CAMPAIGNS: Education PR - Hyping literacy in low-achieving CA

Client: California Office of the Secretary for Education

(Sacramento)



PR Team: Porter Novelli (LA)



Campaign: READ California



Time Frame: September 2000-June 2001



Budget: dollars 1 million



Suppose only 20% of adults could read well enough to work, shop or bank.

California was headed that way two years ago, when only 20% of the

state's fourth-graders could read at or above grade level.



Read California - the result of legislation signed by Gov. Gray Davis -

sought to change that by using PR and advertising to encourage

schoolchildren to read every day outside of class.



The state's secretary of education chose New York-based Porter Novelli

to handle the PR.



Strategy



The goal was to make kids feel that reading can be interactive, engaging

and fun, says Michelle Kurland, VP at Porter Novelli. This year (the

campaign also occurred in 1999-2000), more emphasis was placed on

reaching adults - parents, business executives and community members -

to support kids' enthusiasm for books.



'Businesses are going to be hiring these kids at some point,' explained

Lisa Fisher, director of Read California in the governor's office,

adding, 'These are our children. We owe them.'



Tactics



The program focused on Sacramento, San Francisco, Fresno, LA and San

Diego. Readapalooza Too, an interactive, multimedia comedy show toured

schools from October 10 to December 8, reaching more than 30,000

kids.



Audience members were plucked to play 'Who Wants to Win a Million

Words?' a spoof of the famous game show, and to vote on who among young

readers' favorite literary characters should be president and vice

president. The kids elected Harry Potter to the top office and Clifford

the Big Red Dog to the deputy spot.



The on-stage antics were a shoo-in for TV and local newspaper coverage,

Kurland says. 'Shots that were picked up in city after city were so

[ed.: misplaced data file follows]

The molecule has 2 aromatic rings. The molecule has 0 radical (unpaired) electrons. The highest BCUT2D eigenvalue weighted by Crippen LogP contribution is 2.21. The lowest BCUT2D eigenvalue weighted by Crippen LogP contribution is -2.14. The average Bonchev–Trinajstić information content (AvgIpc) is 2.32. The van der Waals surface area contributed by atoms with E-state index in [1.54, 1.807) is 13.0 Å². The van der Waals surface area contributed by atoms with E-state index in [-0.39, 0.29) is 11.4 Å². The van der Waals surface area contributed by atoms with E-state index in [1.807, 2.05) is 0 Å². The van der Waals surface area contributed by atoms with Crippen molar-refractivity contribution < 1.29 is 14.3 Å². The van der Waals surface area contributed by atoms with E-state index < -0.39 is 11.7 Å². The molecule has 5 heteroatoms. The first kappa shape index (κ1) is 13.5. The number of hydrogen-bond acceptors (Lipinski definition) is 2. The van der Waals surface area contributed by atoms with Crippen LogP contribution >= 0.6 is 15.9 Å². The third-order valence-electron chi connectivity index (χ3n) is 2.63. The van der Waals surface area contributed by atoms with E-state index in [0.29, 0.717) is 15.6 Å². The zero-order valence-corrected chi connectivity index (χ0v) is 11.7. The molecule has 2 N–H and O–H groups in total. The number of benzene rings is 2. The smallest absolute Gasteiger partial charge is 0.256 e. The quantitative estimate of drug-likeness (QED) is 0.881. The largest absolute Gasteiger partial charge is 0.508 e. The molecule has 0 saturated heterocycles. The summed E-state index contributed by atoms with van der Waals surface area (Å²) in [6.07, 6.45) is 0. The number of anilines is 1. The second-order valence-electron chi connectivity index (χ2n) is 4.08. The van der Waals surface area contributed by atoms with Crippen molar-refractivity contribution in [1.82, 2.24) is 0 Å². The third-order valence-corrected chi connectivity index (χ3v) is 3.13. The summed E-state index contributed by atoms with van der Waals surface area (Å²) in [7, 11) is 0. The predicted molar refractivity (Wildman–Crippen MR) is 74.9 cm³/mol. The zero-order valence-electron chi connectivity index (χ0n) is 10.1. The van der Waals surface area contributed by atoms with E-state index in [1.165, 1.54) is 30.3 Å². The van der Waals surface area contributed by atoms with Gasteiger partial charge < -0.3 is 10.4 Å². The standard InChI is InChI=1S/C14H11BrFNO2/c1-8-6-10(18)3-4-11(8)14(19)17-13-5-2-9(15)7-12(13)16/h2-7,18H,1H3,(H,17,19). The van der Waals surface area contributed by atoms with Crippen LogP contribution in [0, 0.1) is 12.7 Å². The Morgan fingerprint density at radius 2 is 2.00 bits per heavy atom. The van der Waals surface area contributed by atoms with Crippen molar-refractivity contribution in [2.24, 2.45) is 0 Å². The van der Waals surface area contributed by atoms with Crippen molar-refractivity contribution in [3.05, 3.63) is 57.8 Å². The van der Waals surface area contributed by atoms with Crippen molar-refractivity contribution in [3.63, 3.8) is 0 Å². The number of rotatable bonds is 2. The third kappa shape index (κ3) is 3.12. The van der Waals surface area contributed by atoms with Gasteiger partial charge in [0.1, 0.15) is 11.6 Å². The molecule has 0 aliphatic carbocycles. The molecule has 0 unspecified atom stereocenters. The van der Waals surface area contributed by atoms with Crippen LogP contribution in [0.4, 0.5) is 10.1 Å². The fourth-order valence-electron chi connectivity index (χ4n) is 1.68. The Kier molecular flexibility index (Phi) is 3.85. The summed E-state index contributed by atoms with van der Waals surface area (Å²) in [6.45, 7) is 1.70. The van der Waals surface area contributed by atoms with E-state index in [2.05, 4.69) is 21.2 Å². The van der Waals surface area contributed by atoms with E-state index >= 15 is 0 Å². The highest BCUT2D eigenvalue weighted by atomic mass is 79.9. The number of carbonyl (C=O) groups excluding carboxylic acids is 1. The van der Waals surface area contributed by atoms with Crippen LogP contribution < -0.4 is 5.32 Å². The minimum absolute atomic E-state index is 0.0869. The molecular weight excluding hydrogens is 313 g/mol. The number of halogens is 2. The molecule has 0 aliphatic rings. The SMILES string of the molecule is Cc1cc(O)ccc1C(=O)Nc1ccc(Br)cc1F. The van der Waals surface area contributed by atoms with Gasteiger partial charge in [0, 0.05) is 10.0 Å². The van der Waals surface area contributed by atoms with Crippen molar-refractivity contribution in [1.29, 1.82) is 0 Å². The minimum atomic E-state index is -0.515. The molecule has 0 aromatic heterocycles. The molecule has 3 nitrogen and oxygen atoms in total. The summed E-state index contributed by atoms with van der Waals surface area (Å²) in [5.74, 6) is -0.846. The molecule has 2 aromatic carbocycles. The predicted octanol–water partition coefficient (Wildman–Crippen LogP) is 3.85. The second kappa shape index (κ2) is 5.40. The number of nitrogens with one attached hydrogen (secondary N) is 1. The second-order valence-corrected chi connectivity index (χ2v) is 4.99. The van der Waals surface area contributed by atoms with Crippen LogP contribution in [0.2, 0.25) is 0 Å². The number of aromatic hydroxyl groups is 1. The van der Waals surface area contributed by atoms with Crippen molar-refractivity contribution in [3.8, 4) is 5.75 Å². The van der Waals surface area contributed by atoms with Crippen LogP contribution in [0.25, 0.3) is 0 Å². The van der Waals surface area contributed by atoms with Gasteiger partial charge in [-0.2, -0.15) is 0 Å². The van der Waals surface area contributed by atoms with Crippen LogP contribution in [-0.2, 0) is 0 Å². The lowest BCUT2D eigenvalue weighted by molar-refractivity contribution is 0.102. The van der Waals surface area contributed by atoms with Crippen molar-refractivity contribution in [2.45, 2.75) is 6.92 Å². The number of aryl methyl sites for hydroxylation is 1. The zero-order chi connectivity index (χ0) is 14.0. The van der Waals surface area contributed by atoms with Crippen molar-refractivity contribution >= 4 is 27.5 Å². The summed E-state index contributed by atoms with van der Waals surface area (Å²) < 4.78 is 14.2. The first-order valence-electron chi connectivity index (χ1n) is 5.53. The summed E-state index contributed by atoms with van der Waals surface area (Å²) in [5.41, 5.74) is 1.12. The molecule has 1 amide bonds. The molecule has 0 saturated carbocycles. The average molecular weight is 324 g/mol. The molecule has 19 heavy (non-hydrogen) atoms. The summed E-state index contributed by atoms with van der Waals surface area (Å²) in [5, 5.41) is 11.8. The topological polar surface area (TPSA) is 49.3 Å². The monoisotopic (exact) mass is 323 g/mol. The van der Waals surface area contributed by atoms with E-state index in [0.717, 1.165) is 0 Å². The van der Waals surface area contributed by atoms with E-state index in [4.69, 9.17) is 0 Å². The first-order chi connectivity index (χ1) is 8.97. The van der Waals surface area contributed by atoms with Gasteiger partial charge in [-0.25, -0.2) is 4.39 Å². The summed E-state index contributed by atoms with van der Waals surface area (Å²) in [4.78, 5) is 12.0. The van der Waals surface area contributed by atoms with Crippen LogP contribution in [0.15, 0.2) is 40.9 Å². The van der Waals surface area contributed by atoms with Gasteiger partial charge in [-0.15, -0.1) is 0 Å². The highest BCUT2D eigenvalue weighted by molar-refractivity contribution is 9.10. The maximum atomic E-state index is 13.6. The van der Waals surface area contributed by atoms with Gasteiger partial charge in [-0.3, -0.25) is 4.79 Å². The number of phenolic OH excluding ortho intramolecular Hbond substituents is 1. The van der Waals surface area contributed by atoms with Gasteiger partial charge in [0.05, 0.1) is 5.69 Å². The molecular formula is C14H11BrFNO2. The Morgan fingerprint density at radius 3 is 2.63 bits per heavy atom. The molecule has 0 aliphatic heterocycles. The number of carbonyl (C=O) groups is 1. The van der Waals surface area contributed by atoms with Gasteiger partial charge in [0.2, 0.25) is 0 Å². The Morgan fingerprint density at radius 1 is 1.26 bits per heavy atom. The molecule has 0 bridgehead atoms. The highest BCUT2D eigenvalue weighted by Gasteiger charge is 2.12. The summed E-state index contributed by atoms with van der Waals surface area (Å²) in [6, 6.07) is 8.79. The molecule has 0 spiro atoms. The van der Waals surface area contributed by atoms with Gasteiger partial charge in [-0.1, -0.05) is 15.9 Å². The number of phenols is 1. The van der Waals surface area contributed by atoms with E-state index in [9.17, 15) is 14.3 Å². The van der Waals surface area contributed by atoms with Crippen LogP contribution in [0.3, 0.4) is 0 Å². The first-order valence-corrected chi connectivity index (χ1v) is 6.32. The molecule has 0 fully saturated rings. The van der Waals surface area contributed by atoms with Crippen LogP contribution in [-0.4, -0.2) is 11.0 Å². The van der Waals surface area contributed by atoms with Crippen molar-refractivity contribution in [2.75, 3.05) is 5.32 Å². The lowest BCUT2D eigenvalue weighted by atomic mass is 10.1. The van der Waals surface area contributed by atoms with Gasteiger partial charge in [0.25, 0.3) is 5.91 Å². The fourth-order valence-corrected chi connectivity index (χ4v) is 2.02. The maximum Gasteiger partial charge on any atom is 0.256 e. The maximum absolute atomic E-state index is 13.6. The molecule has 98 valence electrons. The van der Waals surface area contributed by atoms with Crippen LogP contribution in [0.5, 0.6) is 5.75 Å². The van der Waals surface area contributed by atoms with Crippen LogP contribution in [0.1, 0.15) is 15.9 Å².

visual, with the huge blow-up stage that looks like an open book,' she

recalls. 'They really captured the moment and the kids having fun with

it.'



To put young faces on the campaign, 12 fourth-, fifth- and sixth-graders

were selected to make up a Page Flippers-Kids Advisory Council. In

mid-February, the council kicked off its 'Reading Adventure,' in which

members would race to host library card sign-up rallies and book drives

in their hometowns. Local library and literacy advocates attended.



A 14-member, multi-ethnic advisory counsel of newspaper editors and

reading experts oversees the literacy effort. Ten corporate sponsors,

including Barnes and Noble Booksellers, Scholastic and Hewlett-Packard

back the program with funding, book giveaways and reading lists. Porter

Novelli sends them newsletter updates regularly.



Parents can receive information on how to promote reading at home and

can download tips from www.readcalifornia.org.



Results



By late February, media impressions totaled 754 million. The campaign is

credited with improving reading scores by as much as 5%, according to a

test given by the governor's office.



Future



'Read California is in the budget for next year,' Fisher says. Next

year, more effort will be directed toward teenagers.



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